As evidence for his account of "dharma," Ranganathan points out several examples of a more or less explicit connection between "dharma" and anger inclination. His conclusion is that, "the bare moralness of 'dharma' in classical Indian thought is evident from the fact that it stands for things that people are inclined to get angry over" (96). The attempt to understand moral terms and the domain of the moral in general in terms of characteristic reactive attitudes is interesting and plausible, even if one has reservations about the details of the Anger Inclination Thesis. Ranganathan's examples of a connection between dharma discourse and anger inclination are straightforward and hermeneutically sound -- that is, the examples are not cherry-picked and the interpretations are not stretched.
However, what these examples show is that dharma discourse is often or even usually moral discourse, but not that it is always moral discourse. Ranganthan admits that, "a hard-line position has been consistently adopted in the argument for the Reform View; that there is such a thing as an essential meaning to all moral terms" (126), and thus that "dharma" has a single, essential, and moral meaning. Isn't it possible that, while the term typically or paradigmatically has a moral meaning, there are also deviant uses of the term where it has a non-moral meaning? The author addresses the idea that "dharma" might be a family resemblance term (126-127, 147-155), but his rejection of the idea is based on a specifically Wittgensteinian account of family resemblance. Yet the idea that there could be deviant, non-moral meanings of "dharma" does not rest on a strictly Wittgensteinian approach.
Returning to the Buddhist use of "dharma" to refer to the basic constituents of reality, how are we to tell whether this is a (deviant) non-moral use of "dharma" or a (perhaps exotic) moral use of the term? Let us grant that the fact that the term refers to constituents of reality does not settle the matter. Is the function of the term "to intentionally refer to the anger inclination attached to an evaluation"? In the context of what is usually called Buddhist metaphysics (or ontology), the term "dharma" is employed in a way that gives no clear indication that it is intended to express moral evaluation or to communicate an anger inclination. In other words, sometimes "dharma" has an ontological meaning and not a moral one. Of course, Buddhist philosophers hold that ontological issues can have profound moral import (and one can imagine a Buddhist philosopher who is inclined to get angry over ontological disputes), but it does not follow from this that "dharma" must have a moral meaning even in the context of technical Buddhist metaphysics. So, while Ranganathan's general account of "dharma" as a (typically) moral term is plausible, his "hard-line" insistence on a single, essential meaning for the term in Indian philosophy is less plausible.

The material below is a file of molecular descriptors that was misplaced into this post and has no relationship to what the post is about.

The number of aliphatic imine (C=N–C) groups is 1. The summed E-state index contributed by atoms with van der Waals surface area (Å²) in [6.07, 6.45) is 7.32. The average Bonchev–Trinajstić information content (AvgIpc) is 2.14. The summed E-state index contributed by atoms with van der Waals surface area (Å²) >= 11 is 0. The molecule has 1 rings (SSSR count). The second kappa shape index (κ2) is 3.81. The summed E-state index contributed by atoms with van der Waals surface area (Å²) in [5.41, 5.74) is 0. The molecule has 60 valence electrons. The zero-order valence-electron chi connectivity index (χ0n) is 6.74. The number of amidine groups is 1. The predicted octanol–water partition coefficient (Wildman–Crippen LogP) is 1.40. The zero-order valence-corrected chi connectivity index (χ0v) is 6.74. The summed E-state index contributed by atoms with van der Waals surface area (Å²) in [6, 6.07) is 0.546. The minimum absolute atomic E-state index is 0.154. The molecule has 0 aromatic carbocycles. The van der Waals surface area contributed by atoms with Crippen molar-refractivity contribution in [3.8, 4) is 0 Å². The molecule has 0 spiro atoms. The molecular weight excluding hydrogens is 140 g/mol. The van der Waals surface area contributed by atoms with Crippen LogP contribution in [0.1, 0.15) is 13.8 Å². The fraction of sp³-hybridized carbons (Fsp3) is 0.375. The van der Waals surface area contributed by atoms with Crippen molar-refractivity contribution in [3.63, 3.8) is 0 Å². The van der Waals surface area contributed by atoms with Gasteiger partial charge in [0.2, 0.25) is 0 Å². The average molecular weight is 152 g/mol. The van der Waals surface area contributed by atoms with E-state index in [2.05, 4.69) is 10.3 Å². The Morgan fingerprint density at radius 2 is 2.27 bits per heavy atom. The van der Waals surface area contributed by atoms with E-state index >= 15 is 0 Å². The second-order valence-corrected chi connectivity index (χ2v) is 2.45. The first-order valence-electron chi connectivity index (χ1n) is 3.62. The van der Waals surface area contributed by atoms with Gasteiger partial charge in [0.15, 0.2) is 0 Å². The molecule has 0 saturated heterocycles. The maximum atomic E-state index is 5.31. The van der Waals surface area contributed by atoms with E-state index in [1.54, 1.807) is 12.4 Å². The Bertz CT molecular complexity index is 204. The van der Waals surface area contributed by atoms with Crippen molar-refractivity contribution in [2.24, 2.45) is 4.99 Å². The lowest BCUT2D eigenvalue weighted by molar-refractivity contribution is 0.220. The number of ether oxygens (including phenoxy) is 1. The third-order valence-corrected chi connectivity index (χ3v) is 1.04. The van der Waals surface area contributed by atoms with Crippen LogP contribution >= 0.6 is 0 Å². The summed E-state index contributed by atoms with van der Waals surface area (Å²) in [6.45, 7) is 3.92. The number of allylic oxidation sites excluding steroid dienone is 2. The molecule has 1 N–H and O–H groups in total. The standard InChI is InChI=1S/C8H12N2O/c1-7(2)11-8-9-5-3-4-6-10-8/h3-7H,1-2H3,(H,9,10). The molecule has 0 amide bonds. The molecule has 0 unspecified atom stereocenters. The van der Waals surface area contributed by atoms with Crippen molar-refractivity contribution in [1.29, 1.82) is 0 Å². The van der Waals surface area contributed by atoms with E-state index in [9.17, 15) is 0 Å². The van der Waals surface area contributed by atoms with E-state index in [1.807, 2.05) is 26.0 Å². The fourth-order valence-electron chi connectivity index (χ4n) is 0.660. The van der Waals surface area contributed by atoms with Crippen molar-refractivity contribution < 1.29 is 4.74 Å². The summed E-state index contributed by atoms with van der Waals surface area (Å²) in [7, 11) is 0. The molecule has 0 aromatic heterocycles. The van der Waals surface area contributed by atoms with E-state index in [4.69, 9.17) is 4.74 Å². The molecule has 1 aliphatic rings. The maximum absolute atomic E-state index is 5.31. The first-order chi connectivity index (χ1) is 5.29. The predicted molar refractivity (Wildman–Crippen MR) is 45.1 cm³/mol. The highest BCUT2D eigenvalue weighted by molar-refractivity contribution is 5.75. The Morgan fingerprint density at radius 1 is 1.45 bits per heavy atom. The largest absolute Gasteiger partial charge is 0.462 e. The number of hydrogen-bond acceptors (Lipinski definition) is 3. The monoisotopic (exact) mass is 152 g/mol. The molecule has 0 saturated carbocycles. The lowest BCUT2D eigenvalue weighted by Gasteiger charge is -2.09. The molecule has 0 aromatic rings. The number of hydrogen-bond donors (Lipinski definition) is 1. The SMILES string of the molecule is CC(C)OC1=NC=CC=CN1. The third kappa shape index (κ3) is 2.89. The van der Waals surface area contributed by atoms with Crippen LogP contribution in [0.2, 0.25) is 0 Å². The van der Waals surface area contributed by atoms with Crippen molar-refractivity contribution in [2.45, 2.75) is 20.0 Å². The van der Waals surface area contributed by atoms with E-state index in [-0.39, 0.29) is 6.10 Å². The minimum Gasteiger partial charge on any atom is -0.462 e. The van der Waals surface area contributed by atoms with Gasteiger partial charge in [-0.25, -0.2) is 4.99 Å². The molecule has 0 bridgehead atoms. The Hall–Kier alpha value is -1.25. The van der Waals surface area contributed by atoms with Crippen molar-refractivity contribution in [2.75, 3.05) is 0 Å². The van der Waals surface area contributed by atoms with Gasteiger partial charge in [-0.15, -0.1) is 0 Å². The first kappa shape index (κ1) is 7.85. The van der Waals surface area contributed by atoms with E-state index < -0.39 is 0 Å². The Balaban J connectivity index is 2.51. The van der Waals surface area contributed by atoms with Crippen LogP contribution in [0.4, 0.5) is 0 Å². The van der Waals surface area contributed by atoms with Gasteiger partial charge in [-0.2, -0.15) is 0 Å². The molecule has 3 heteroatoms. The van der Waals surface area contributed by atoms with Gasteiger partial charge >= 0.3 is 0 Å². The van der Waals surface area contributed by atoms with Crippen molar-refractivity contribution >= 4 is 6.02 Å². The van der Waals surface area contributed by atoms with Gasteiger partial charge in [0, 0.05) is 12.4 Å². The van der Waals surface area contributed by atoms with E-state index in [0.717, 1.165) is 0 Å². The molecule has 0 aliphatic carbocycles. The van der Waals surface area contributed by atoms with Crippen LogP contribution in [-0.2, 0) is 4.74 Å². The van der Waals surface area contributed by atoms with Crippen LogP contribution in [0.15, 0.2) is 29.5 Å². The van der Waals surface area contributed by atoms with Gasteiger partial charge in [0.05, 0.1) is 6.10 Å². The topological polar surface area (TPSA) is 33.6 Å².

Approximately the final third of Ranganathan's book is taken up with a discussion of the nature of ethics as such and a survey of the moral philosophies of the major schools of classical Indian philosophy. The chapters are brief, clear, and generally insightful. Of particular note is Ranganathan's inclusion of a chapter on the oft-neglected materialist school, Cårvåka. On the author's account, the main task of Indian moral philosophers was justificative ethics, or the defense of moral first principles (191). This is an interesting and fruitful approach for a short survey of Indian ethics. Furthermore, the survey never loses the thread of the argument for the Reform View developed in the first two-thirds of the book. Ideed, Ranganathan argues that the Reform View and the AIT rule out interpretations of Indian moral philosophy in terms of either the puruúårthas (the four ends or values of the person) or mokúa (spiritual liberation). Both are morally relevant, but neither can serve as the master concept in terms of which Indian ethics is to be understood.
Having surveyed the moral philosophies of the main schools of the classical Indian tradition, and having articulated what he takes to be their moral first principles, Ranganathan returns to the issue of the relative place of moral philosophy in the tradition. Given the centrality and importance of the term "dharma" for all of the main schools of Indian philosophy, Vedic and non-Vedic, and given the moral meaning of this term, one can, he argues, conclude that ethics is central to Indian philosophy.
Overall, Ranganathan's book is clear, well written, provocative, and exhaustively argued. Methodologically, his mix of Indology with contemporary work in the philosophy of language and meta-ethics provides for a challenging and rewarding approach to Indian moral philosophy. And while this reviewer is not convinced of the truth of either the hard-line version of the Reform View or the Anger Inclination Thesis, Ranganathan's broader claim for the centrality of ethics in Indian philosophy is sound.